Welcome to this week in home video!
Pick of the Week
Satanico Pandemonium [Mondo Macabro]
What is it? A good nun makes some bad choices.
Why see it? The nunsploitation genre is filled with pious people engaged in naughty behavior, usually of the naked and violent variety, and this Spanish film from 1975 is no different. Except it is? We get the expected nudity, sexual antics, and blasphemous imagery, but there’s a heavy feeling of tragedy here too. Cecilia Pezet gives a strong performance as a woman of god tempted by the pleasures of the devil, and her clear struggle teases a Jacob’s Ladder-like sense of unease and uncertainty. It’s also a surprisingly beautiful film with some truly attractive shots of landscapes and the cast.
[Extras: New 4K transfer, interview, featurette, commentary]
The Invisible Man
What is it? A woman is tormented by her mad scientist ex.
Why see it? The Dark Universe lives! Leigh Whannell’s take on the classic Universal Monster creation finds terror while also delivering plenty of commentary and character. The effects are spectacular, the performances are spot on, and while the script is iffy at times the end result still manages plenty of thrills. Elisabeth Moss is especially effective as a woman finally standing up to her abuser, and Whannell manages wonders on a small budget.
[Extras: Featurettes, deleted scenes, commentary]
The Reluctant Debutante [Warner Archive]
What is it? A young woman’s entry into society is complicated.
Why see it? This is a fun romp exploring one teen’s stumbling moves into proper society, and Sandra Dee does strong work as a strong young woman who knows what she wants. Her parents aren’t quite on the same page, and as the story unfolds the entire ensemble — Rex Harrison, Kay Kendall (her body comedy is brilliant), Angela Lansbury, and a young John Saxon — have fun with sharp dialogue and expectations. It’s a good time.
Taza, Son of Cochise [KL Studio Classics]
What is it? A Native American chief faces moral dilemmas.
Why see it? This mid 50s effort is a hybrid of old Hollywood’s approach to Native Americans in that, while we’re stuck with white actors in red face (including Rock Hudson) the film’s story at least offers a sympathetic nod toward the people rather than paint them all as savages. Family division and strife leads to violence, and the film packs plenty of action in around the character moments. The film looks quite good, and while I didn’t check it out the disc also includes the 3-D version as well.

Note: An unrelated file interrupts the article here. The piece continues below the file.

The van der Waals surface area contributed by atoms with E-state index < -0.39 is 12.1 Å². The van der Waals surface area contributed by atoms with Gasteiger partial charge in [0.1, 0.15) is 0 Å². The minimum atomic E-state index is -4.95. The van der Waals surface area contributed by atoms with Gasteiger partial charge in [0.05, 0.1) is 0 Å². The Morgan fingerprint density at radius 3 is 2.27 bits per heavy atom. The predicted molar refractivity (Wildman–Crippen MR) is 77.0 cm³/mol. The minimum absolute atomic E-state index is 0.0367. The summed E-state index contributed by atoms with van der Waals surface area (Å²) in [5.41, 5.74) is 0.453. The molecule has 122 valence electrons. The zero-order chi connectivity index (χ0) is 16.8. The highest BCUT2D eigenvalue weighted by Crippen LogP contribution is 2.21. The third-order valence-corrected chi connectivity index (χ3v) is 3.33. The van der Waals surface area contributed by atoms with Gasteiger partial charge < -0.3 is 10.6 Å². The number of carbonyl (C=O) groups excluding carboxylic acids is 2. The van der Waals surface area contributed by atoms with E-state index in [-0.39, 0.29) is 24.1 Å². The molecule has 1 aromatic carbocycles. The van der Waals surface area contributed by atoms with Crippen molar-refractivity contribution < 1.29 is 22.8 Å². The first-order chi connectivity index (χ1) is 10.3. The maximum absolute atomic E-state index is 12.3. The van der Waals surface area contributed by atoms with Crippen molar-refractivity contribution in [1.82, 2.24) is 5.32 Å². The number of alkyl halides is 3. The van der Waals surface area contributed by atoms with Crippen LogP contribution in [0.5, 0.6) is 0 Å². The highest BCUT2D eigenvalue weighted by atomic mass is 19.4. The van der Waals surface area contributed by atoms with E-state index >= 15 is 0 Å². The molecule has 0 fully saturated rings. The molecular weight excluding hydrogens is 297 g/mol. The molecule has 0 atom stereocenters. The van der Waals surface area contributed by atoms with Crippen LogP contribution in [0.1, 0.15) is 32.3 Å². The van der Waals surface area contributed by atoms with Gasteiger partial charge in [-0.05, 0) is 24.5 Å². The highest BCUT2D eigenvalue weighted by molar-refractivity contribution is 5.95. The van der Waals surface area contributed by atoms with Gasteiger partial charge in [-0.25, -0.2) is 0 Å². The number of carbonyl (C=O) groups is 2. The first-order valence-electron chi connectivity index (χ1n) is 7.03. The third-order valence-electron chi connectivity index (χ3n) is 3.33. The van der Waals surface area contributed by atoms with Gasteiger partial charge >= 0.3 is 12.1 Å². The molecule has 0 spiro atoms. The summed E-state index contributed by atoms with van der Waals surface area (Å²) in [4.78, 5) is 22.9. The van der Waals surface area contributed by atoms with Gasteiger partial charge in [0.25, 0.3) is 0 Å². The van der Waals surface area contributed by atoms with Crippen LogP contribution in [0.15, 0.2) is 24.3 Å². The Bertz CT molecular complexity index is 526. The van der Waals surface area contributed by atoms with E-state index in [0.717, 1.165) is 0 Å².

[Extras: New 2K master, 2-D and 3-D versions, commentary]
What is it? A ragtag squad must deliver a stolen submarine across the Atlantic Ocean.
Why see it? Movies set mostly (or at least substantially) on a submarine are few and far between, and the truly entertaining ones are even rarer. This Dutch effort is one of the good ones as it blends a charismatic ensemble, a suicide mission, and plenty of action into a movie that delivers from start to finish. Avoid the English dub and go for the native tongues of this cast, and then settle in for some old school wartime antics..
White Fire [Arrow Video]
What is it? A brother and sister have fun together.
Why see it? This is a bonkers movie in the best possible way. From a crazy opening that is never explained to some icky behavior between adult siblings to an abundance of over the top action, this is a film that entertains despite itself. It’s not well made, necessarily, but it’s sincere to the bone and great fun. Also, and this can’t be overstated, the theme song is played thirty times throughout and will never leave your memory.
[Extras: Commentary, interviews]
All Night Long [KL Studio Classics]
What is it? A man’s life falls apart though his own choices.
Why see it? Gene Hackman hasn’t appeared in a feature film since 2004’s Welcome to Mooseport, but while we’re missing out on new movies his filmography is filled with titles most of us have never seen. This early 80s effort fits the bill as Hackman takes the lead role of a man going through some big changes alongside Barbra Streisand, Dianne Ladd, and Dennis Quaid. It’s a comedy, of sorts, and it manages some fun along the way thanks largely to Hackman’s casually focused performance.
Blood Tide [Arrow Video]
What is it? A Greek island is home to monsters.
Why see it? James Earl Jones, Martin Kove, and Deborah Shelton headline this creature feature, and while it’s no gem it still delivers some genre fun. Virgin sacrifice, underwater monsters, blonds in bikinis, oppressive locals, SCUBA diving, Jones punching open a watermelon, and more are all entertaining highlights.
[Extras: New 4K scan, commentary, interview]
The Chicken Chronicles [KL Studio Classics]
What is it? A high-schooler heads towards graduation.
Why see it? This is Steve Guttenberg’s first feature and a lead role, and it shows why he became a fast-rising star into the early 80s. The film feels every bit like a traditional coming of age flick with horny teens and sex talk but squeezed into a PG rating. Ed Lauter co-stars in his usual authoritarian role while Phil Silvers has an extended cameo as a goofy, sex-starved restaurant owner. It’s casual fun and takes good advantage of its Beverly Hills locales, and while the hijinks are all kept moderately family family it still has its charms.